And so we get to the crux of the matter. I confess. Dear blog readers, despite the fact is has been open for over a year I have yet to set foot inside the Apple store in Glasgow.

Now, this is mainly because I’ve not been shopping in Glasgow for months, so haven’t had occasion to stop by for a gander, but that self same reasoning now works against me. For I will be in Glasgow on Saturday, I will likely have the ‘shoppies’ in full flow and, in horrible cunning move, there is a Starbucks outlet RIGHT ACROSS FROM THE APPLE STORE! (yeah, big surprise, right?)

Don’t get me wrong, I’ve thought all of this through. I don’t need an iMac and I certainly don’t have the money required to buy the one I’d want anyway so it’s a bit of a no brainer. Admittedly I quite fancy the super thin wireless keyboard but, price wise, that wouldn’t be all that bad in comparison.

Despite that, it felt a little like the stars were aligning and cosmic forces were coming into play, so I was steeling myself to ward off the demons (with the ingenious tactic of avoiding the area around the Apple store altogether) when the final blow was delivered.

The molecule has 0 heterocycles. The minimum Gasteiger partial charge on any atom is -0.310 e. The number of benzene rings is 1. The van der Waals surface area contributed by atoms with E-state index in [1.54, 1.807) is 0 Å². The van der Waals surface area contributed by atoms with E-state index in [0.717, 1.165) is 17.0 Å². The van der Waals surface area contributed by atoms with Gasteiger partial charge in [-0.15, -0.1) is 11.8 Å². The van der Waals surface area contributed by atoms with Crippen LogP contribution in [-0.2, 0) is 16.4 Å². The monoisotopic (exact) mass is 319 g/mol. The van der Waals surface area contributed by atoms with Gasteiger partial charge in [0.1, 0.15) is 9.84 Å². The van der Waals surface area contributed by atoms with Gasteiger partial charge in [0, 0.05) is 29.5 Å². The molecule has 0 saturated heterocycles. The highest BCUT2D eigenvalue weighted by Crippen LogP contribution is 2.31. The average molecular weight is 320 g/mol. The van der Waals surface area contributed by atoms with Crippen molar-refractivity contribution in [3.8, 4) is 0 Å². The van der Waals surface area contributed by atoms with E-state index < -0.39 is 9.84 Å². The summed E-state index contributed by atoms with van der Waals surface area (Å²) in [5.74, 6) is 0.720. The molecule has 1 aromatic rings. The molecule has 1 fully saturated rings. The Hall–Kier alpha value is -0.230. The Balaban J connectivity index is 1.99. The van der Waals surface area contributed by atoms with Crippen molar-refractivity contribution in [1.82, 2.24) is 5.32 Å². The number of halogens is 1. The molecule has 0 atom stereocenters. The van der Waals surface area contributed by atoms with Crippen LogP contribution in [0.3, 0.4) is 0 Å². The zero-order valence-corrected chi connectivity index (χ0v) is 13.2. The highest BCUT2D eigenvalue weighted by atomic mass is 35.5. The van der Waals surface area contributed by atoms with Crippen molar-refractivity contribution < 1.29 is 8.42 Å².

“Are you going into Glasgow on Saturday? I’m going to get my hair done so take your time, have a wander. Ohhhh you could finally get to the Apple store…”

So, really, it’s not gonna be my fault. Right?

bookmark_borderNew eyes

Hiring new staff is fraught, and rightly so, as it’s likely to be the biggest ‘purchase’ you make for your company. I’ve conducted enough interviews that I’m fairly comfortable with the process, and have a good feel for when to press for more information and when to sit back and let the candidate sell themselves.